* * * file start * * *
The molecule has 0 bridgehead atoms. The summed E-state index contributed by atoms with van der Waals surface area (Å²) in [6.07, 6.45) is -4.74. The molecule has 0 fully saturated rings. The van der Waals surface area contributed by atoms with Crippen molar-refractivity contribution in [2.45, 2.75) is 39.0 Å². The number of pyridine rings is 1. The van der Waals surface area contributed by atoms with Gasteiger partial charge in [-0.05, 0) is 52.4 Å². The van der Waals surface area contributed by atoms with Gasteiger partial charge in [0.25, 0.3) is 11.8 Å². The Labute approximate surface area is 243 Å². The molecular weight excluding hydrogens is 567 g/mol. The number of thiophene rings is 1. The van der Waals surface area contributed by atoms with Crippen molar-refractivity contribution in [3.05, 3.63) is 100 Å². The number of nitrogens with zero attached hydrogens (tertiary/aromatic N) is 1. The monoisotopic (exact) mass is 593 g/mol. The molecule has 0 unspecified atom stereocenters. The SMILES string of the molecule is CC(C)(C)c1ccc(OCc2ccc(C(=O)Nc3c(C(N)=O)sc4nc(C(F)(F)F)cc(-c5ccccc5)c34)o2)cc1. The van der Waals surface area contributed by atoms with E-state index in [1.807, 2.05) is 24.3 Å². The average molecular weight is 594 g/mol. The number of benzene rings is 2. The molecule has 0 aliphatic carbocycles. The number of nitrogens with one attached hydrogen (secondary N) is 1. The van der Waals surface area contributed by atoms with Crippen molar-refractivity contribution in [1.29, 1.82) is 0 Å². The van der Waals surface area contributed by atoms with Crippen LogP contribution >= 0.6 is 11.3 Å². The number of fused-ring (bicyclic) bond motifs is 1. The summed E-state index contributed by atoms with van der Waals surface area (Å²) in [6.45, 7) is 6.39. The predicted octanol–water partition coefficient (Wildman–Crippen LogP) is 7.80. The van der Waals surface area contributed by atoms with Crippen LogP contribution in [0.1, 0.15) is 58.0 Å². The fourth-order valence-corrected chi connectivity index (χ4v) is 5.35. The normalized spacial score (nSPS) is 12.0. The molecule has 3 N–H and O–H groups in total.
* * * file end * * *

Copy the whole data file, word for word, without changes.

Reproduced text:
The molecule has 0 bridgehead atoms. The summed E-state index contributed by atoms with van der Waals surface area (Å²) in [6.07, 6.45) is -4.74. The molecule has 0 fully saturated rings. The van der Waals surface area contributed by atoms with Crippen molar-refractivity contribution in [2.45, 2.75) is 39.0 Å². The number of pyridine rings is 1. The van der Waals surface area contributed by atoms with Gasteiger partial charge in [-0.05, 0) is 52.4 Å². The van der Waals surface area contributed by atoms with Gasteiger partial charge in [0.25, 0.3) is 11.8 Å². The Labute approximate surface area is 243 Å². The molecular weight excluding hydrogens is 567 g/mol. The number of thiophene rings is 1. The van der Waals surface area contributed by atoms with Crippen molar-refractivity contribution in [3.05, 3.63) is 100 Å². The number of nitrogens with zero attached hydrogens (tertiary/aromatic N) is 1. The monoisotopic (exact) mass is 593 g/mol. The molecule has 0 unspecified atom stereocenters. The SMILES string of the molecule is CC(C)(C)c1ccc(OCc2ccc(C(=O)Nc3c(C(N)=O)sc4nc(C(F)(F)F)cc(-c5ccccc5)c34)o2)cc1. The van der Waals surface area contributed by atoms with E-state index in [1.807, 2.05) is 24.3 Å². The average molecular weight is 594 g/mol. The number of benzene rings is 2. The molecule has 0 aliphatic carbocycles. The number of nitrogens with one attached hydrogen (secondary N) is 1. The van der Waals surface area contributed by atoms with Crippen molar-refractivity contribution in [1.29, 1.82) is 0 Å². The van der Waals surface area contributed by atoms with Crippen LogP contribution >= 0.6 is 11.3 Å². The number of fused-ring (bicyclic) bond motifs is 1. The summed E-state index contributed by atoms with van der Waals surface area (Å²) in [6.45, 7) is 6.39. The predicted octanol–water partition coefficient (Wildman–Crippen LogP) is 7.80. The van der Waals surface area contributed by atoms with Crippen LogP contribution in [0.1, 0.15) is 58.0 Å². The fourth-order valence-corrected chi connectivity index (χ4v) is 5.35. The normalized spacial score (nSPS) is 12.0. The molecule has 3 N–H and O–H groups in total.